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 The Theatreguide.London Review

Lyric Hammersmith Theatre   Spring 2012

There is a genre of Edinburgh Fringe show that I am a total sucker for every time three or four actors playing all the roles in some absurdly large project, with their problems with quick changes, recalcitrant props and just trying to remember where they are in the story adding to the fun of quickfire gags, shameless puns and any other anything-for-a-laugh shtick they can come up with. 

Spymonkey does this on a larger scale, here with a full-length deconstruction of Oedipus, and it is frequently very funny indeed. 

For no particular reason except that it's silly (and that phrase could precede every item in this description), there's a James Bond-style title song. The Sphinx sequence somehow manages to include evocations of Wilson Keppel and Betty, Riverdance and rap; Tieresias is a glam rocker, the actress playing the Sphinx gets confused and puts a cat's head on a woman's body, Laius's chariot is a unicycle, there's a singalong about leprosy, and one actor plays the two shepherds by turning his wig into a beard and back again. 

Everyone has trouble with costumes, especially when they're too big for the too-small doorways, and the actors each take a turn stepping out of character to bitch about the others and assure us they're quitting and finding a real job as soon as this run is over. 

Anyway, you get the idea anything for a laugh and if you go along with that spirit and don't care what they're doing to Sophocles, you can have a lot of fun, at least for a while. 

They open with a bit of mock indignation at a critic of one of their earlier shows who said this sort of thing is fine in an undergraduate sketch show, but can't be sustained for a full evening. And you know something? The critic was right.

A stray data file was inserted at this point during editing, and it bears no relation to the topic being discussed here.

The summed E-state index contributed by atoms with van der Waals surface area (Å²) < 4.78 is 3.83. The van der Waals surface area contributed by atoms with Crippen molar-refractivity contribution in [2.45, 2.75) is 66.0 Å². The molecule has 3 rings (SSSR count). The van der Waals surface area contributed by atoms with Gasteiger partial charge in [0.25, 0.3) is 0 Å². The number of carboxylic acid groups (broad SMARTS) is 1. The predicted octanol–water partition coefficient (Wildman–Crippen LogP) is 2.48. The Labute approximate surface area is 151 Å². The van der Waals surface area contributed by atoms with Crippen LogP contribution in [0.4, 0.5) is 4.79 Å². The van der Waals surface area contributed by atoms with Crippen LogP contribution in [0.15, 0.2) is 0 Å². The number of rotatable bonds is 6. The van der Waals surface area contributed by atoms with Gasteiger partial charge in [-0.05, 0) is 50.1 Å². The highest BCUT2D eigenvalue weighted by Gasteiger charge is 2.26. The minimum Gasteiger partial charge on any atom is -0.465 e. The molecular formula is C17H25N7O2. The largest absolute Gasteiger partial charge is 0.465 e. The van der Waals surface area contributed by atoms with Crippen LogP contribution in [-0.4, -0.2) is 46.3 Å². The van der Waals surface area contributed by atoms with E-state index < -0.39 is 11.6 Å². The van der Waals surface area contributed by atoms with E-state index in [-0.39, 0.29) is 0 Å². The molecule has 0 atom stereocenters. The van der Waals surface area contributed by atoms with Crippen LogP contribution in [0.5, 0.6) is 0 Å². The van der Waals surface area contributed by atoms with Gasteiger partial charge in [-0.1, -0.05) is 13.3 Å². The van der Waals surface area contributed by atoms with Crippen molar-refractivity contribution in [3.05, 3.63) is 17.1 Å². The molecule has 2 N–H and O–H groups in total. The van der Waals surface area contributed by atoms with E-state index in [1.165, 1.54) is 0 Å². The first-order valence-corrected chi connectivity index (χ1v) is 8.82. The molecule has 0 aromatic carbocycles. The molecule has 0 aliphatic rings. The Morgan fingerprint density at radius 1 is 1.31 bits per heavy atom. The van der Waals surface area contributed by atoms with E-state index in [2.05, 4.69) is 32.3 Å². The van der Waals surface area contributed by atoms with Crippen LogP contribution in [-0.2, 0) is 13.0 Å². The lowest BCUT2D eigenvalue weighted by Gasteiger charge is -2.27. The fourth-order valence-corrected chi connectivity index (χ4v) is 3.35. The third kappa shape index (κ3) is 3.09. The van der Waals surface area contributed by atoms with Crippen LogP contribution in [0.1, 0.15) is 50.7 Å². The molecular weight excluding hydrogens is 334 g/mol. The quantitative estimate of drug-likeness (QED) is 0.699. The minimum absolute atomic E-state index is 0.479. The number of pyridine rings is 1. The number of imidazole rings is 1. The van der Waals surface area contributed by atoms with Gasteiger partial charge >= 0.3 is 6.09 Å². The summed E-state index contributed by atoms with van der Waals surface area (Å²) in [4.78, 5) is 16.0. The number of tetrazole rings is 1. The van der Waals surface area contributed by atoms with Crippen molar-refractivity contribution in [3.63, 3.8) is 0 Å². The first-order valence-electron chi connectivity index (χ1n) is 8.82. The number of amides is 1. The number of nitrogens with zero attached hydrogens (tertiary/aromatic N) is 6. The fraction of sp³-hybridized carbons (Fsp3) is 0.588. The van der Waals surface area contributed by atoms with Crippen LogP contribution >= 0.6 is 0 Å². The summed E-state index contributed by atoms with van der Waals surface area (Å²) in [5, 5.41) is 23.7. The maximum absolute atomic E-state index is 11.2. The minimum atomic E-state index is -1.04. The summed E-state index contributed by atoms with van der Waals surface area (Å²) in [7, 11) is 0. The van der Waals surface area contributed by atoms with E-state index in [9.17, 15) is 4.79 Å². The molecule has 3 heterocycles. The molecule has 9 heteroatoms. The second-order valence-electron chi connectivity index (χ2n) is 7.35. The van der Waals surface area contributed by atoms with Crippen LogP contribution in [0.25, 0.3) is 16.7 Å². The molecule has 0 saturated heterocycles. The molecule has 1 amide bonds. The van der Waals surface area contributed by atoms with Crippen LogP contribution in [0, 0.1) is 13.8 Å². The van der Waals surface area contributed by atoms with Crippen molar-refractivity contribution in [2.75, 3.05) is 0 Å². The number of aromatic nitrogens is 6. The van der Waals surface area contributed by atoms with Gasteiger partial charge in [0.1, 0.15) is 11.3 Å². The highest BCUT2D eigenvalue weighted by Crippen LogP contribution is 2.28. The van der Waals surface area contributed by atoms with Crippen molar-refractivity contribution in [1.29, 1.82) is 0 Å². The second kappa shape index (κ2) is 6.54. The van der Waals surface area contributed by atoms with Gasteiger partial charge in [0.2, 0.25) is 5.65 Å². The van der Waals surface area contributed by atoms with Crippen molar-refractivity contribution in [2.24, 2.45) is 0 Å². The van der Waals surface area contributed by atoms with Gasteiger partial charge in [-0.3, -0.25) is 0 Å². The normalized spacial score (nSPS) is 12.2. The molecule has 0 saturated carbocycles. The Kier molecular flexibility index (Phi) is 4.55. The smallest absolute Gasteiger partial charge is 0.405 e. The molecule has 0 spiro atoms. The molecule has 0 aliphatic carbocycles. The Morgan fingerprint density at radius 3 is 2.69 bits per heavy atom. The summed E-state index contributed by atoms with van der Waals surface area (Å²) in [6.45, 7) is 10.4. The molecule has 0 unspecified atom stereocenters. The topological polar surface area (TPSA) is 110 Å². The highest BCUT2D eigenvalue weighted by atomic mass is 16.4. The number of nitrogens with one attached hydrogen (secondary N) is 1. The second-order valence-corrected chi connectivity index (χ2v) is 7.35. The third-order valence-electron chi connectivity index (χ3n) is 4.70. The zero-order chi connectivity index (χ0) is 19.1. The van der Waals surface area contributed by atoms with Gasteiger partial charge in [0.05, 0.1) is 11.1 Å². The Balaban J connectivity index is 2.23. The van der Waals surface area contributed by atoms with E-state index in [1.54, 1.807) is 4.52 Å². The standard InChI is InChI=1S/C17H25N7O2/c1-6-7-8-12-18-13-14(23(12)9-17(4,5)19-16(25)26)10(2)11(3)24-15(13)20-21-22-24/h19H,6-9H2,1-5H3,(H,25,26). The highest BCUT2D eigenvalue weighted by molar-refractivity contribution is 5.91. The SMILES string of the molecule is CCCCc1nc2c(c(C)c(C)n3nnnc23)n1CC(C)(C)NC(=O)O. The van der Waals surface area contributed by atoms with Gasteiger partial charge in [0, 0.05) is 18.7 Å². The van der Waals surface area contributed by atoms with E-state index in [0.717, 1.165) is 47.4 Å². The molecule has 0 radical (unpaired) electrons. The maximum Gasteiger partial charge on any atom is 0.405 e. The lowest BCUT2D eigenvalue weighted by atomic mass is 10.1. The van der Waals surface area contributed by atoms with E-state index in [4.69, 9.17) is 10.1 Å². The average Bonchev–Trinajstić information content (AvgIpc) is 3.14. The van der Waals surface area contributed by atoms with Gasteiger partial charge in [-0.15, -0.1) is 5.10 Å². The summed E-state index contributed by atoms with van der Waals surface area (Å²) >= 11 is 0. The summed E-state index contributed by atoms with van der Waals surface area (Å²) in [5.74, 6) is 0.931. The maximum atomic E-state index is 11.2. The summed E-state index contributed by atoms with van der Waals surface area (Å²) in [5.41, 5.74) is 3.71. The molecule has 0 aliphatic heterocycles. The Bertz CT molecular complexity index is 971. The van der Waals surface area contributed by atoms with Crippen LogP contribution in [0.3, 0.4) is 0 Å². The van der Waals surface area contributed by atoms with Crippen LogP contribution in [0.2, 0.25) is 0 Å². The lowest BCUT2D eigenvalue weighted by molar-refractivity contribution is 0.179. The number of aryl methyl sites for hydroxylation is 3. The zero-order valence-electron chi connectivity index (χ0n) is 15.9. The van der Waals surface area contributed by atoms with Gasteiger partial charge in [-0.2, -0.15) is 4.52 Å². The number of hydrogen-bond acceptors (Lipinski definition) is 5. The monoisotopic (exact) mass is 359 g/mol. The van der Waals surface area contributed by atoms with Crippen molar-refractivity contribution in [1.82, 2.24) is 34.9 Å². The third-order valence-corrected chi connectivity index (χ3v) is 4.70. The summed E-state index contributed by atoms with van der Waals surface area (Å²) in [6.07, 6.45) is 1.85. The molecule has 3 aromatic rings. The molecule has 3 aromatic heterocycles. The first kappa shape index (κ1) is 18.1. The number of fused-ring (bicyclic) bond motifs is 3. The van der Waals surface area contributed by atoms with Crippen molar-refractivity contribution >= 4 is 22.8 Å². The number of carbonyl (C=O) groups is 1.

This genre demands, if not a laugh a second, then at least a new gag the second an old laugh has ended. There are patches in Oedipussy where Spymonkey manage that, but there are also stretches where they don't, and you can feel the energy level drop and your attention wander. That's particularly true in the second half, where invention does flag significantly.

Co-writer (with the company) Carl Grose and director/adaptor Emma Rice are both from Kneehigh Theatre, another immensely inventive and risk-taking company. But the two company styles don't quite fit together. Kneehigh's brilliance lies in creating performances and stage imagery that excitingly evoke the themes and emotions of a text, but Spymonkey is built on to-hell-with-the-text-just-throw-in-another-gag.

(I'm not making a value judgement there as I said, I love this genre almost as much as I love Kneehigh's work. But a director more attuned to irreverent farce might have patched over some of the slow spots.) 

You are likely to come away with the sense that there is a brilliant one-hour farce trapped inside this two-hour show. To fully enjoy Oedipussy, you'll have to focus on the good stuff, and just tune out the bits in between.

Gerald Berkowitz

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Review -   Oedipussy - Lyric Hammersmith 2012

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